So now you’ll find the Poetry Exchange popping up at festivals or chosen venues. During 2015 these will have included the Full English’, a student-run Literary Festival at Kent University; the Durham Book Festival (a return visit); Wise Words again; and a day at the Poetry Library at the Southbank Centre. You’re invited to book a session to bring your chosen poem, to read it and discuss it over a coffee or a tea with an actor and a writer, in a session lasting up to 45 minutes. All this is free, as is the recording of the poem which one of the team then makes for you. A copy of the recording also goes into the Poetry Exchange archive, along with an extract from the conversation – and, obviously, your permission is asked for this.

The Arts Council has smiled on this project. A bid for some initial funding was approved, to recruit a small team of actors and writers.  So there is a pool of about half a dozen people to draw on, who now know each other well, and work together closely. Each pair will discuss the poem after the session, to be sure they are clear about it and about what the visitor wanted. Both read the poem aloud before deciding on the voice that best suits it; one of them is always a woman and one a man, to get the greatest variety of voice. Voicing is what matters; and it isn’t always the actor who does the reading.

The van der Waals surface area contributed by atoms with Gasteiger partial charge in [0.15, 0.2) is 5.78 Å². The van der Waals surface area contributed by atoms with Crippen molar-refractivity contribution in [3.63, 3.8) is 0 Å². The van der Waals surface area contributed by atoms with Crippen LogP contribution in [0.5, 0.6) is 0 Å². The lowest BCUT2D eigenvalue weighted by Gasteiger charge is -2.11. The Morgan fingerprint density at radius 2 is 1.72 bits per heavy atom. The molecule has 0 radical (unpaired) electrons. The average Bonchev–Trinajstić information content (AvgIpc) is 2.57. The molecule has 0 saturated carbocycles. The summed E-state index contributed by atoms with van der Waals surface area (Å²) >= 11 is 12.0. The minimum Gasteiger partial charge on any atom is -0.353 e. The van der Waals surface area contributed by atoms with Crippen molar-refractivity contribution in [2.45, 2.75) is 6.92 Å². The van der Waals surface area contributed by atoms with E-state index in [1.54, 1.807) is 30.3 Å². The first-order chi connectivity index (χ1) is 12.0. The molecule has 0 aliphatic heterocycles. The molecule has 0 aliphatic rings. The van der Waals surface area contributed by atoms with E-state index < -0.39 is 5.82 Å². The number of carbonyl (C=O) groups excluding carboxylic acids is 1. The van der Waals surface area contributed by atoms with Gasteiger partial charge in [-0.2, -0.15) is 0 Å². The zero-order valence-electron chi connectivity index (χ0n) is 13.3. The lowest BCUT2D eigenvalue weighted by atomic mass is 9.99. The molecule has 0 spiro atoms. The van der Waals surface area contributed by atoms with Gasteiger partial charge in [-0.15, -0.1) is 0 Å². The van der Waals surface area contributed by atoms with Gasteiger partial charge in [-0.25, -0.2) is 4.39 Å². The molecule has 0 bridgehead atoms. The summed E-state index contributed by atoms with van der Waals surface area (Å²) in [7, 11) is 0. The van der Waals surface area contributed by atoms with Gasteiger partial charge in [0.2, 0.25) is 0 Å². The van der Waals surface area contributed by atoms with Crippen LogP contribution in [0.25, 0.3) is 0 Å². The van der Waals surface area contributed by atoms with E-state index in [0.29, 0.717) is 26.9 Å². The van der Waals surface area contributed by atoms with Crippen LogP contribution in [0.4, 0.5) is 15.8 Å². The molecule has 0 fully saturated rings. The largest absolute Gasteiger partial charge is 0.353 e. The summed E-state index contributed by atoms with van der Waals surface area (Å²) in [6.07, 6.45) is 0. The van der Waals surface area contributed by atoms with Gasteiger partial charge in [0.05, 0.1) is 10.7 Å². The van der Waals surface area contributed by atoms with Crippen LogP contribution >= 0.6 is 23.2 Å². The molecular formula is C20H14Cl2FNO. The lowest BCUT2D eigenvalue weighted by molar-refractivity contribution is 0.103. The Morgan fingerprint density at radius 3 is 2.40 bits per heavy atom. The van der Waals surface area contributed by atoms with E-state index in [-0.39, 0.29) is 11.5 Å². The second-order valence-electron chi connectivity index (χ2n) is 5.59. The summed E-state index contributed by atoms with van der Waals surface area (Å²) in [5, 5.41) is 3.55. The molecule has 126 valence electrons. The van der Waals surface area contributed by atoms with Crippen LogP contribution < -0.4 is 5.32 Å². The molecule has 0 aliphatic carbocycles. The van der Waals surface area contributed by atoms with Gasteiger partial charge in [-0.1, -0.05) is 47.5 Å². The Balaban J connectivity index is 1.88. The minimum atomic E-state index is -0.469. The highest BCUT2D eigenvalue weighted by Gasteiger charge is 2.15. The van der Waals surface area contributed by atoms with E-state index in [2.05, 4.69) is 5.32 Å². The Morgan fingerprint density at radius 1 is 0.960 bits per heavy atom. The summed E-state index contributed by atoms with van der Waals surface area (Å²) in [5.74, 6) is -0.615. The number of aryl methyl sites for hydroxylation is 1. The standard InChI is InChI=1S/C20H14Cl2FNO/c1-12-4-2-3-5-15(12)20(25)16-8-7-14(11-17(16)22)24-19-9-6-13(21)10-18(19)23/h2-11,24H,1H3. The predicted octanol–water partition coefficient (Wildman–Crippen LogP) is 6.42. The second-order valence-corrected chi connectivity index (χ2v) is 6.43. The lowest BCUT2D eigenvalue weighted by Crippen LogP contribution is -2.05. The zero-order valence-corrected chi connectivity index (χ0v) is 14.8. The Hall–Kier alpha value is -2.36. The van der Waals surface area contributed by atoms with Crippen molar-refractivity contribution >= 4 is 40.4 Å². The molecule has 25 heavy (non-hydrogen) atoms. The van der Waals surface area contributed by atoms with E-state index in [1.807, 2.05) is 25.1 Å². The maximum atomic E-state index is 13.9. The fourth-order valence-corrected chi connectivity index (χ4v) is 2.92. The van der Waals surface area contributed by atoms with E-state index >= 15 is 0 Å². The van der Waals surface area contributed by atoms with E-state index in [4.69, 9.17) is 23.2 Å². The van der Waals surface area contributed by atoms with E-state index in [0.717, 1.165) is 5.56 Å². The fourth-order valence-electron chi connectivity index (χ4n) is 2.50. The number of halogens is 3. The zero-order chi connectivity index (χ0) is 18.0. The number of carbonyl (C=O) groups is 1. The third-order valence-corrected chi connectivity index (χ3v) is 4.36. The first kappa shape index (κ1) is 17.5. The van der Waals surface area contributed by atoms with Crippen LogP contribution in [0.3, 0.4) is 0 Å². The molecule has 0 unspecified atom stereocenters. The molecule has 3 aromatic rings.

I don’t yet know all of this when I turn up with my three copies of the Hopkins sonnet. Being slightly unsure about the status of a possible podcast, and conscious of copyright issues, I’ve decided – rather reluctantly – to stick with the canon. But this Catholic poem is one I’m deeply attached to, unbeliever though I am. Fiona and her colleague, actor Michael Shaeffer, ask me to read it first. I enjoy this, and roll it out enthusiastically – in fact I don’t read it, I know it by heart. I first met it at A level when I was sixteen or seventeen, at the age when what you relish sticks in your memory. Its clouds and wind and wheat-sheaves are part of the landscape of my mind. And its billowing rhythms carry me along.

Why is it important to me, they want to know. Well, there is that initial encounter with Hopkins – the surprise and excitement at so inventive a poet. And I have taught it since, watching new readers catch some of that excitement and hoping that they will learn to love it too. Hopkins is challenging to teach. He is, famously, ‘difficult’: even Bridges, his earliest reader, had to ask for elucidation – and this is lucky for the rest of us, as Hopkins had to write a number of explanatory letters to his friend. But his intensity, his syntax and coinages  – and not least his theology – mean the poems don’t unfurl themselves easily, unlike, say, Lawrence’s. There’s a constant worry that explanation will clog everything up, with no room for students to explore. Yet what a thrill if – as happened once to me – someone tells you later that they loved the poems so much they went out and bought their own copy!